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Bobcat x-change on cat 304ccr

Discussion in 'Compact Excavators' started by hvguy, Aug 21, 2019.

  1. hvguy

    hvguy Senior Member

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    I recently purchased a 2007 Caterpillar 304 CCR, unfortunately the bucket is cracked, I welded it up but it's going to need a new bucket sooner than later, and I would like to expand and buy a smaller bucket for trenches. My problem is that nobody in my area can get a bucket, I can only get them on eBay at best.

    There is a bobcat dealer right down the road that has buckets but they only fit the bobcat x-change system, does anybody know if there is a bobcat machine with 40 mm pins on the quick change adapter that attaches to the stick?
    IMG_20190820_133744.jpg IMG_20190816_173932.jpg
    IMG_20190819_173921.jpg
     
  2. uffex

    uffex Senior Member

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    Good day
    I have attached a few parts of the information available on the web that may of use to you.
    Kind regards
    Uffex
     

    Attached Files:

  3. hvguy

    hvguy Senior Member

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    That's handy, but you can see the bucket has been welded on quite a few times. Especially around the pin sections.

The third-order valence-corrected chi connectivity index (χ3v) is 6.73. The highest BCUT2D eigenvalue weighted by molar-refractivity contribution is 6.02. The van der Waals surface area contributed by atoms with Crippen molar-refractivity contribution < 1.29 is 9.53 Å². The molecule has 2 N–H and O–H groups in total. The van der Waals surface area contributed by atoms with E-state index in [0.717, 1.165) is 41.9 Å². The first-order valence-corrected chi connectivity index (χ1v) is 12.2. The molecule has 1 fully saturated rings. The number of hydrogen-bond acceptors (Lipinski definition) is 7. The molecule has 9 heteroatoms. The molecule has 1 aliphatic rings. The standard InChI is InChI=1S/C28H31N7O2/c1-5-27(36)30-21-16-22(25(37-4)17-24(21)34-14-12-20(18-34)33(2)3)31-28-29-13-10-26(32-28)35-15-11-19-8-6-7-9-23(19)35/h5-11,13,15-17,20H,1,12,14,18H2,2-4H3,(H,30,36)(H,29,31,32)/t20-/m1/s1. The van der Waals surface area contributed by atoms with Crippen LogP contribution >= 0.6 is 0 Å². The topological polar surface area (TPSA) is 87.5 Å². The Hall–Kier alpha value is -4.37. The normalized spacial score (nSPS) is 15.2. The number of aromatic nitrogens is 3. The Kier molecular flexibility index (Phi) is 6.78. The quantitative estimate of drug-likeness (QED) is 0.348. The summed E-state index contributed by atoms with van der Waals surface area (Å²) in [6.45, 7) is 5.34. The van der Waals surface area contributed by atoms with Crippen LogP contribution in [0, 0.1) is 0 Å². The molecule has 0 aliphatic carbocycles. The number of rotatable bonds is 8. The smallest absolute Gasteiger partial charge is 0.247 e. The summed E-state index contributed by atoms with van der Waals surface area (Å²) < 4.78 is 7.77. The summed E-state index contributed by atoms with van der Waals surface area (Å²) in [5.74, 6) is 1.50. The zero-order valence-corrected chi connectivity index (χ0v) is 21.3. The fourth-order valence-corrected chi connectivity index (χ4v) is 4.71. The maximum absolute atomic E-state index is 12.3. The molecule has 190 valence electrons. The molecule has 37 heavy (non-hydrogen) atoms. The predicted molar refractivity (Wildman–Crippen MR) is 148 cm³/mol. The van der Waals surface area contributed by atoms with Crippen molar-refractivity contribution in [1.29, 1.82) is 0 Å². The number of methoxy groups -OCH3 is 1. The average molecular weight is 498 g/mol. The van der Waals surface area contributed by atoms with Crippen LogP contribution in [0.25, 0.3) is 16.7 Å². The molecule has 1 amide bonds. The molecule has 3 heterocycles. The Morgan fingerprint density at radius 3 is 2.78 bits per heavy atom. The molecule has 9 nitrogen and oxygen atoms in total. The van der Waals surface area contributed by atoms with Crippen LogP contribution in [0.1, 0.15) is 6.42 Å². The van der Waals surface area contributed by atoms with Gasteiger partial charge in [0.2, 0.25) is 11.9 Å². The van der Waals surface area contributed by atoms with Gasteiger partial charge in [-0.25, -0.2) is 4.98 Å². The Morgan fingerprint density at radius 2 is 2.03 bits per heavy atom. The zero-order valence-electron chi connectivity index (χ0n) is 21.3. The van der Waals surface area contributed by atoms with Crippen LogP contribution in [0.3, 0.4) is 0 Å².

It's honestly a pile of junk. Just wanna buy a new quality unit.
     
  4. StumpyWally

    StumpyWally Senior Member

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  5. hvguy

    hvguy Senior Member

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    So it turns out I'm an idiot and my pins are 45.....

    Got that knowledge from another page somewhere. However on yours I see it says isj and osj. And there is no CCR model.

    What's isj?
     
  6. Tags

    Tags Senior Member

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    You're going to need more than pin size....pin spacing, front pin to back pin, and width to fit your stick. It would be easier to buy a new bucket. I've used these guys for buckets https://www.phoenixequipmentsales.com/ and also these guys too http://www.excavatorthumb.com/excavator-buckets.html. I've been real happy with both places. I always spec Esco style teeth on my buckets because I have yet to loose one or knock one off. A 24" bucket for that machine will probably be around $1100.00 or so opposed to buying a bobcat x change hitch AND a bucket, plus the time it would take to make it fit....
     
  7. hvguy

    hvguy Senior Member

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    Finding this attachment from a salvaged machine is turning into a task lol. No luck yet
     
  8. pondo

    pondo Well-Known Member

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    Hello, I have the x attach and highly recommend fighting / spending $ to get it. I am not in love w actual bobcat machines, but I switch buckets/ attachments several times in hour.